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Maryland Gubernatorial Candidates Split on Minimum Wage

Some candidates for governor had other ideas on Marylanders feeling nickel-and-dimed.

How do candidates for governor feel about raising the minimum wage? (Credit: Braintree Patch)
How do candidates for governor feel about raising the minimum wage? (Credit: Braintree Patch)

By Megan Brockett, CAPITAL NEWS SERVICE

When Gov. Martin O’Malley claimed a minimum wage increase as his top priority of the 2014 legislative session, his final as governor, he sparked a firestorm of debate between lawmakers in Annapolis and the handful of candidates fighting to succeed him.

O’Malley is now expected to sign into law a measure that would gradually raise the state’s minimum wage to $10.10 an hour by July 2018. The base rate of pay for most workers in Maryland currently stands at $7.25 an hour, on par with the federal rate.

The seven major gubernatorial hopefuls were split down party lines on the issue, according to their responses to a Capital News Service candidates’ questionnaire submitted while the session was underway.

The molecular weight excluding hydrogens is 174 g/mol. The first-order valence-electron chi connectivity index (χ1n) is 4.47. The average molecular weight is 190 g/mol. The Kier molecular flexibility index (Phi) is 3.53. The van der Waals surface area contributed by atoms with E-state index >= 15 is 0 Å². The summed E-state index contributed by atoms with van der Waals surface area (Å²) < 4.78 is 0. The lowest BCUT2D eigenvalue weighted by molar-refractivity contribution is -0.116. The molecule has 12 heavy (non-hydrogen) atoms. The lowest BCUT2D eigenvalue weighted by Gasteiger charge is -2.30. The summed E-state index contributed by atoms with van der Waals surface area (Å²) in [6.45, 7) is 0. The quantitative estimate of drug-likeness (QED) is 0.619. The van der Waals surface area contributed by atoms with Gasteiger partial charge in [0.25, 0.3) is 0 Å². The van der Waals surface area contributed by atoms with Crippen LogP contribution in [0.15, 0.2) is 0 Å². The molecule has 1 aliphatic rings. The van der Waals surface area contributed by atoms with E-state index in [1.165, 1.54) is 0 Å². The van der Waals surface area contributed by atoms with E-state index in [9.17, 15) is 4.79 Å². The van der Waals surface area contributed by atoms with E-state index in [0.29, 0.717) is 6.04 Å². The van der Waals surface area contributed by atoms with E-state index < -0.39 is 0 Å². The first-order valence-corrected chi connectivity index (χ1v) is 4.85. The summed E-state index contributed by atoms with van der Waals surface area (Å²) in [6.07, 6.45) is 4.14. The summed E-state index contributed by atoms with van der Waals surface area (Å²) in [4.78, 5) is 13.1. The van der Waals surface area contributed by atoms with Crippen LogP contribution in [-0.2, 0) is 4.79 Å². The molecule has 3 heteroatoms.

The diversity of their answers reflected the nature of the battle fought this session by Maryland legislators and the debate still happening around the nation, including at the federal level.  Earlier this year, President Obama called on Congress to raise the minimum wage for all workers to $10.10 an hour by 2015.

Lt. Gov. Anthony Brown, a Democrat and O’Malley’s pick for governor, had backed the administration's original measure, which would have raised the Maryland minimum wage to $10.10 an hour two years sooner than the measure ultimately passed by the legislature, and increased the base rate of pay for tipped workers.

“I have worked with ... O’Malley, non-profits, businesses, labor, and our partners in the General Assembly to raise the minimum wage for all Maryland workers,” Brown said in his response. “I stand behind our Administration’s proposal … which raises the statewide minimum wage to $10.10 per hour and indexes future wages to the cost of inflation.”

The version that emerged from the General Assembly did away with provisions that would have pegged the minimum wage to inflation and raised pay for tipped workers. It also added in extra exemptions for certain businesses.  

Attorney General Doug Gansler, another Democratic candidate for governor who has backed a minimum wage increase, said he also supported the indexing provision.

Lawmakers on the House Economic Matters Committee decided to ax the indexing measure in part to avoid tying the hands of legislators down the road.

But Gansler said that the current minimum wage is “so far behind inflation that it is difficult for families to make ends meet without public support for food, housing and medical care.”

“The real costs of low-wage work are high for taxpayers and employers,” he said. “No Marylander who works 40 hours a week should struggle to put food on the table or pay basic bills.”